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New PE guidance for schools strengthens equal access to sport

Brand new guidance published today aims to inspire the next generation of British athletes by supporting schools to boost high-quality PE and school sport. It aims to create the foundations for active healthy lifestyles and help children follow in the footsteps of the sporting heroes they’ll be watching this summer at the Olympics, Paralympics and Euro 2024 football tournament. The guidance builds on the government’s commitment to improve the quality of PE and sport for all pupils.

As set out in the updated School Sport and Activity Action Plan published last year, which delivered on promises made by the Prime Minister and Education Secretary to the Lionesses, the guidance will support schools to offer equal sporting opportunities for girls and boys, alongside a minimum of 2 hours of PE per week.

Drawing on exemplary case studies from across the country, the new guidance provides inspiration for schools to offer all pupils inclusive and high-quality PE, sport and physical activity. It demonstrates how schools can remove barriers to participation in PE by taking the specific needs of pupils into account, embedding plans into the school’s strategy, and building relationships with local and national sport bodies.

Using the new guidance will help schools to meet both the ambitions of the national curriculum and the Chief Medical Officers’ physical activity guidelines, which recommends that children should take part in moderate to vigorous physical activity for an average of 60 minutes a day.

The Prime Minister Rishi Sunak said:

“Sport is profoundly important – it is good for our physical health and good for our souls.

“That is why we are ensuring that girls and boys have the same opportunity to access school sport and can benefit from a minimum of at least two hours of P.E a week.

“Taken together with the £600 million we are investing in school sports, this new approach will empower students to improve their physical and mental wellbeing and learn important skills like teamwork and leadership”

Education Secretary Gillian Keegan said:

“As the Women’s Six Nations kicks off, I’m delighted that we’re taking the next step to support schools to help boys and girls follow their sporting role models. I know there are so many benefits to being active, not just in terms of physical health but also to build wellbeing and positive mental health.

“It is inspiring to see the innovative ways that schools around the country are offering every child access to quality sporting opportunities, regardless of their background, and this guidance will help even more schools to instil a lifelong passion for sport and fitness in every young person.”

Examples cited in the guidance include Shoreham Academy, where PE staff worked closely with their Inclusion and Learning Support team to make sure that pupils with special education needs and disabilities (SEND) were able to take part in PE. By purchasing new equipment for accessible activities like Boccia and Goalball, pupils with disabilities such as Muscular Dystrophy and Downs Syndrome have been able to participate fully in school sports.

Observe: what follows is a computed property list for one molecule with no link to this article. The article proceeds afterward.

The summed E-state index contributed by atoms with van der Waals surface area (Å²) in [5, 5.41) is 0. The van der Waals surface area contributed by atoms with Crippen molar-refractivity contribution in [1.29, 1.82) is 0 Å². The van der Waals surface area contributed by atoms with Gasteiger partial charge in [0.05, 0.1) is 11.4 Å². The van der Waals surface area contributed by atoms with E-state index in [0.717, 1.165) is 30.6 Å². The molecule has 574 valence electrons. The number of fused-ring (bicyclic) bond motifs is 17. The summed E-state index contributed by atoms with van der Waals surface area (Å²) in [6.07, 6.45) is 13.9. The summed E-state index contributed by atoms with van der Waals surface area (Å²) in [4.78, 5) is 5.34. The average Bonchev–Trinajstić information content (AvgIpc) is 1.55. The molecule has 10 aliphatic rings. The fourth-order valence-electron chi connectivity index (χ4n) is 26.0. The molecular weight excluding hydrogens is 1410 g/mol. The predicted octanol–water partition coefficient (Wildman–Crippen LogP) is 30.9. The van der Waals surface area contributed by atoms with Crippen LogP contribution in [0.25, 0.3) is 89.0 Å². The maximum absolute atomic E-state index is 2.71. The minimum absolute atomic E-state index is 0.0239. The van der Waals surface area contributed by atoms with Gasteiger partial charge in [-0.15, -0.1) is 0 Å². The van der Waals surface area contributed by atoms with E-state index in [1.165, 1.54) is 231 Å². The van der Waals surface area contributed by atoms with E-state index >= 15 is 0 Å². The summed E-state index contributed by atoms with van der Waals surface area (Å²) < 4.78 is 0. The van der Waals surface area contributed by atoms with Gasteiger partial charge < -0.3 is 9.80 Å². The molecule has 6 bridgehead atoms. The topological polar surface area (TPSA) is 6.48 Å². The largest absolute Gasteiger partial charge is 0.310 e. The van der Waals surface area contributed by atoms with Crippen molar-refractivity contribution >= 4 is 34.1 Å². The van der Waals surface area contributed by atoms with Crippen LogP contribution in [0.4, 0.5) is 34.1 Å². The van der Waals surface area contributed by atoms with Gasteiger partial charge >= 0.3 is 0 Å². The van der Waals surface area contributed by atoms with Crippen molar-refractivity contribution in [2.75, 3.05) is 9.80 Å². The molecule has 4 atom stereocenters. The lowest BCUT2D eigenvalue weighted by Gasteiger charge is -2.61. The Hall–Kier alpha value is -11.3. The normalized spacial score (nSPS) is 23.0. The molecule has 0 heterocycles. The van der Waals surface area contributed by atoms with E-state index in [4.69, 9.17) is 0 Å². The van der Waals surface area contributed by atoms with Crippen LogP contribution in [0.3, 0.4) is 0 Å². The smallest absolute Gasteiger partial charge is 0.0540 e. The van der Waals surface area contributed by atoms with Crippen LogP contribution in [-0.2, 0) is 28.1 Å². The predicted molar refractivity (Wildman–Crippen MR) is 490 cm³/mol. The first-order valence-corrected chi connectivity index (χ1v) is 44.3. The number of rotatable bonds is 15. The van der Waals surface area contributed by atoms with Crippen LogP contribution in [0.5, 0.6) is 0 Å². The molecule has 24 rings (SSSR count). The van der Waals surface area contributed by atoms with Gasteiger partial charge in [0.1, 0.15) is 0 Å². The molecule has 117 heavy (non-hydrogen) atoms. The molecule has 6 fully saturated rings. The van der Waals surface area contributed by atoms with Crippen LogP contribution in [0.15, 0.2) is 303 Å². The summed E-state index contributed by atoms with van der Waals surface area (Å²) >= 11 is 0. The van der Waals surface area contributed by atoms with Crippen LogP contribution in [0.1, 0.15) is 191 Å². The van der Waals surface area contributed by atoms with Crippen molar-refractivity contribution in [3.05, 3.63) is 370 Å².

From Telford Langley school, which worked with the Rugby Football Union to offer a regular after-school rugby club for girls, to The Alexandra Park School which trained groups of girls to lead girls only football sessions, schools across the country are taking innovative approaches to ensure that girls feel empowered to engage in school sports.

The guidance shows how some schools which offer excellent PE and sports provision have seen improvements to pupil behaviour, confidence and wellbeing, while a strong extra-curricular sports offer at school can develop children’s sense of community and belonging. For example, Wright Robinson College introduced a series of casual, non-competitive sports clubs which run during the school day, creating an inclusive environment which develops character and boosts mental health.

The expectation will be that schools will use these case studies and examples to drive improvements in their own school sport provision and ensure they are offering equal opportunities for girls and boys. 

Youth Sport Trust CEO Ali Oliver said:

“The Youth Sport Trust welcomes the new non-statutory guidance. Children and young people who regularly access physical activity have better physical, mental and social wellbeing, while maximising PE and school sport can help tackle some of the educational challenges we face around attendance, behaviour and attainment.

"At present, too many children and young people are inactive, with less than half meeting the amount of daily physical activity recommended by the UK’s Chief Medical Officers. This guidance provides school leaders with further insight into why being active is so important for the education and development of young people, and how they can unlock the potential of PE, school sport and physical activity within their school. As a youth-led charity, we are particularly pleased to see recognition of the importance of youth voice embedded throughout."